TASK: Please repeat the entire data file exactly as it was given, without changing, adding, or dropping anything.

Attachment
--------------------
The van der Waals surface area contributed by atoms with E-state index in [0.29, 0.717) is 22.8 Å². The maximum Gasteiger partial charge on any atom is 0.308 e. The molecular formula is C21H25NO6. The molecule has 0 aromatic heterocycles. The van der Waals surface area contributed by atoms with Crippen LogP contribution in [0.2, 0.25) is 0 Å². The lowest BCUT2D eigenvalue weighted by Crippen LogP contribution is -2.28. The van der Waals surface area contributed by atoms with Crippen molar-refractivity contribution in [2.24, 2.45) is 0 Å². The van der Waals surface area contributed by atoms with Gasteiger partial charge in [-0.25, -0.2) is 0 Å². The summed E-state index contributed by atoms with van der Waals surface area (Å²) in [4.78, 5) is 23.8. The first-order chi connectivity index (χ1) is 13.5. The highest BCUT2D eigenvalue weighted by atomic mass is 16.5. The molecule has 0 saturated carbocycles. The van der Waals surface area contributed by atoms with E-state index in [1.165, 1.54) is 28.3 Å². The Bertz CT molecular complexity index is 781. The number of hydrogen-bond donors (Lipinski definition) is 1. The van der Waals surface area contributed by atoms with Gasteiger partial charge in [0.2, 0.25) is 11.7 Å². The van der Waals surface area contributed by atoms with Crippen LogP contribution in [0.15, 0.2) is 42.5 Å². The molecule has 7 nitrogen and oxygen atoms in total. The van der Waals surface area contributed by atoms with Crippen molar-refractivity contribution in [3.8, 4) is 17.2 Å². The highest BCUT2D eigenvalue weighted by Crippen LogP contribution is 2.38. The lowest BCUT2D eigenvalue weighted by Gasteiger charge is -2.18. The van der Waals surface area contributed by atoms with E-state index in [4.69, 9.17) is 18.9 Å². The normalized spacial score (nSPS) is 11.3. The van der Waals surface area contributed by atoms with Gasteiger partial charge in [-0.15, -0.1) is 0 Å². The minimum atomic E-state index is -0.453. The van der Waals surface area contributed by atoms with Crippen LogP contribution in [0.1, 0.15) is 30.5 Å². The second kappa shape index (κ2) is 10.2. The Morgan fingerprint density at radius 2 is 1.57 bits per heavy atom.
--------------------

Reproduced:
The van der Waals surface area contributed by atoms with E-state index in [0.29, 0.717) is 22.8 Å². The maximum Gasteiger partial charge on any atom is 0.308 e. The molecular formula is C21H25NO6. The molecule has 0 aromatic heterocycles. The van der Waals surface area contributed by atoms with Crippen LogP contribution in [0.2, 0.25) is 0 Å². The lowest BCUT2D eigenvalue weighted by Crippen LogP contribution is -2.28. The van der Waals surface area contributed by atoms with Crippen molar-refractivity contribution in [2.24, 2.45) is 0 Å². The van der Waals surface area contributed by atoms with Gasteiger partial charge in [-0.25, -0.2) is 0 Å². The summed E-state index contributed by atoms with van der Waals surface area (Å²) in [4.78, 5) is 23.8. The first-order chi connectivity index (χ1) is 13.5. The highest BCUT2D eigenvalue weighted by atomic mass is 16.5. The molecule has 0 saturated carbocycles. The van der Waals surface area contributed by atoms with E-state index in [1.165, 1.54) is 28.3 Å². The Bertz CT molecular complexity index is 781. The number of hydrogen-bond donors (Lipinski definition) is 1. The van der Waals surface area contributed by atoms with Gasteiger partial charge in [0.2, 0.25) is 11.7 Å². The van der Waals surface area contributed by atoms with Crippen LogP contribution in [0.15, 0.2) is 42.5 Å². The molecule has 7 nitrogen and oxygen atoms in total. The van der Waals surface area contributed by atoms with Crippen molar-refractivity contribution in [3.8, 4) is 17.2 Å². The highest BCUT2D eigenvalue weighted by Crippen LogP contribution is 2.38. The lowest BCUT2D eigenvalue weighted by Gasteiger charge is -2.18. The van der Waals surface area contributed by atoms with E-state index in [4.69, 9.17) is 18.9 Å². The normalized spacial score (nSPS) is 11.3. The van der Waals surface area contributed by atoms with Gasteiger partial charge in [-0.15, -0.1) is 0 Å². The minimum atomic E-state index is -0.453. The van der Waals surface area contributed by atoms with Crippen LogP contribution in [0.1, 0.15) is 30.5 Å². The second kappa shape index (κ2) is 10.2. The Morgan fingerprint density at radius 2 is 1.57 bits per heavy atom.